In India’s humongous, largely ‘unorganized’ market for consumer and pharma goods also, the hitherto ‘free for all’ or ‘laissez faire’ is being replaced by more scrutiny and more standards, guidelines and compliance needs. On the occasion of India’s 71st Independence Day, it seems appropriate to review some of them here.

A few days ago, Prime minister Narendra Modi, speaking on 15 August 2017 said, “If each one of us, irrespective of where he belongs, strives with a new resolve, a new energy, a new strength, we can change the face of the country with our combined strength in the 75th year of our Independence by 2022. It will be the New India – a secure, prosperous and strong nation.” Prime Minister Modi has reminded us that freedom is not a one-way street. Freedom comes with responsibility. That responsibility is a combined responsibility towards nation building; towards community; towards environment and towards security.

In his speech, PM Modi went on to say, “Lokmanya Tilak Ji had said, ‘Swaraj is my birthright.’ In Independent India our Mantra should be ‘Good Governance is my birthright.’ ‘Suraja’ or ‘Good Governance’ should be our collective responsibility. The citizens should fulfill their duties and the government too should discharge its responsibilities.”

In fact it is often argued that in its mission to deliver Good Governance, the Modi government is infringing on too much of the freedom we had taken for granted. We are not entirely free to choose what we eat. Our privacy is under scrutiny. We cannot speak freely on social media. We are not free to watch or read what we want. And so on.

However, when viewed in the perspective of nation building – towards a New India – many of the above-mentioned curbs on freedom need to be seen as steps towards creating a resurgent India or a new global identity for India. Perhaps, as PM Nehru put it in the end, “Freedom brings responsibilities and burdens and we have to face them in the spirit of a free and disciplined people.”

This drive towards being ‘free but disciplined people’ is evident from many of the actions and programs of the government today. While demonetization and GST roll-out were direct attempts at more Regulation and Compliance, the other initiatives like Swacch Bharat, Skill India, Digital India, Make in India and many such others are aimed at encouraging freedom with responsibility.

In India’s humongous, largely ‘unorganized’ market for consumer and pharma goods also, the hitherto ‘free for all’ or ‘laissez faire’ is being replaced by more scrutiny and more standards, guidelines and compliance needs. On the occasion of India’s 71st Independence Day, it seems appropriate to review some of them here.

Regulating freedom to produce and sell packaged food

Till not long ago food entrepreneurs were free – or loosely controlled – by a number of ambiguous or outdated standards, to produce and sell food in whatever manner they chose. As we all know by now, The Food Safety and Standards Authority of India (FSSAI) was established in 2006 to lay down science based standards for articles of food and to regulate their manufacture, storage, distribution, sale and import so that only safe and wholesome food is offered for human consumption. The words ‘an independent statutory authority’ are notable here. The aim of FSSAI is to establish a ‘single line of command’ and a single reference point for all matters relating to food safety and standards instead of a hitherto multiplicity of levels and departments overseeing fragmented aspects of food safety. As a consequence many outdated Acts and Orders dating as far back as 1947 or 1954, relating to Food Adulteration, Fruit or Edible Oil or Dairy or Meat production were repealed and replaced by the FS&S Act 2006.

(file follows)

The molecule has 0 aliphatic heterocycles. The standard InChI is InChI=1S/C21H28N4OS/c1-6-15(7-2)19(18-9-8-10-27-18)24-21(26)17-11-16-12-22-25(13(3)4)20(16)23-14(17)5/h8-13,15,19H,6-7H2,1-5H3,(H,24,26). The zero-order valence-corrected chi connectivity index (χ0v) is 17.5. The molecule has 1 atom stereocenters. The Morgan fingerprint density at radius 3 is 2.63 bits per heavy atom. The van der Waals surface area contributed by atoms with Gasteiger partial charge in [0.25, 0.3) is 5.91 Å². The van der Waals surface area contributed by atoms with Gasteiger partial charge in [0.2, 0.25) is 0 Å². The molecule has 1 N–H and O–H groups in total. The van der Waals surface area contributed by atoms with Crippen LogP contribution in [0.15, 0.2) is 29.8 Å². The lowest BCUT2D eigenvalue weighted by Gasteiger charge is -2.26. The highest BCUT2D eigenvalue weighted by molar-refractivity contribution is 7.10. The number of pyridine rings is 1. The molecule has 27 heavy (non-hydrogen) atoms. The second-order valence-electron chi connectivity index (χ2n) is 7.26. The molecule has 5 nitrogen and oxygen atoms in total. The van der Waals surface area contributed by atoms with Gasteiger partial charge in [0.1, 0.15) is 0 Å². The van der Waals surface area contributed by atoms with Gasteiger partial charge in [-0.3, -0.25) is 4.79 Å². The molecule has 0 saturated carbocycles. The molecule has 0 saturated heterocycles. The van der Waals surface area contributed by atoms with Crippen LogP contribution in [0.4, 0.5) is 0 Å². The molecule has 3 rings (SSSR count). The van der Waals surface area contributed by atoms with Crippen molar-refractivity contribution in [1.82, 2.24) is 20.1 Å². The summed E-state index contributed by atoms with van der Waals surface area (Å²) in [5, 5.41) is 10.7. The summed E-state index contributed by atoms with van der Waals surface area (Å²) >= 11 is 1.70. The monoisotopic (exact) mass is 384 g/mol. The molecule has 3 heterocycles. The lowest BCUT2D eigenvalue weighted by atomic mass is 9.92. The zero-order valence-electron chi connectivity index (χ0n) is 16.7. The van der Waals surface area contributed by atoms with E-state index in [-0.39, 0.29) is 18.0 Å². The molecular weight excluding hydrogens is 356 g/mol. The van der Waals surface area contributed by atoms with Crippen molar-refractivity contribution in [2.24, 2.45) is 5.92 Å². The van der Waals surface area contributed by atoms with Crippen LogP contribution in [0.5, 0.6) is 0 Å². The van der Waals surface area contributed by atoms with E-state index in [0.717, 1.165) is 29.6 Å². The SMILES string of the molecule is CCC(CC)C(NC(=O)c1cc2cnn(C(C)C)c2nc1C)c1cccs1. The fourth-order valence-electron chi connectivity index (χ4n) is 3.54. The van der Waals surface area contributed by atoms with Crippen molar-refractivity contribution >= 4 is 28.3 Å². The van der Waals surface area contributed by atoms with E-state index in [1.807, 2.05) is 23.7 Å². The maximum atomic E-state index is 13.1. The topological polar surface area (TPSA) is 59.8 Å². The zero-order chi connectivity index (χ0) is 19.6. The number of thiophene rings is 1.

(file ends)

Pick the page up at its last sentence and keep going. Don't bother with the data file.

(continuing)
Significantly, the Ministry of Health and Family Welfare has been made the administrative ministry responsible for the implementation of FSSAI. This concern for the health and wellness of food consumers over and above any commercial or trade considerations synergizes with similar public health concerns regarding packaged food over most parts of the world nowadays.

For example, European Commission (EC) Directives are quoted in the Food Safety magazine as: ‘Since its very beginning, European action in the domain of food trade has moved towards the phasing in of safety obligations, as well as more integration, mutual cooperation and assistance between public authorities. Although still permeated with marked considerations, early EC directives on product safety already show increasing care about health. This is evident if only one pays attention to the 1992 directive on general product safety which states that ‘safe product shall mean any product which does not present any risk or only the minimum risks compatible with the product’s use, considered as acceptable and consistent with a high level of protection for the safety and health of persons (Directive 92/59/EEC now replaced by Directive 2001/95/EC).’ (Ref:

The overarching aim, as Food Safety magazine goes on to say, is that products placed on the EU market must be safe. It observes that, as of today, European food safety has a well-planned strategy integrating both community and individual national requirements. A Rapid Alert System for Food and Feed (RASFF) and an intensive training program are in place and managed by the Commission Services under the ambit of EU food law regulation EC No 178/02, called the General Food Law (GFL).

In India the FSSAI too has been mandated by the FS&S Act, 2006 to per form – broadly, the following functions:

  • Frame regulations and guidelines for production, packaging and vending of food
  • Lay down procedures for accrediting certification bodies for food safety management
  • Lay down procedures for accreditation of food testing laboratories
  • Provide scientific advice and technical support to government regarding food safety and nutrition
  • Collect data regarding food consumption, risk assessment, adulteration and development of a rapid alert system.
  • Disseminate reliable and objective information about food safety among consumers and urban and rural centers.
  • Contribute to development of international standards for food hygiene and phyto-sanitary requirements for import or export.
  • Promote general awareness of food safety and standards.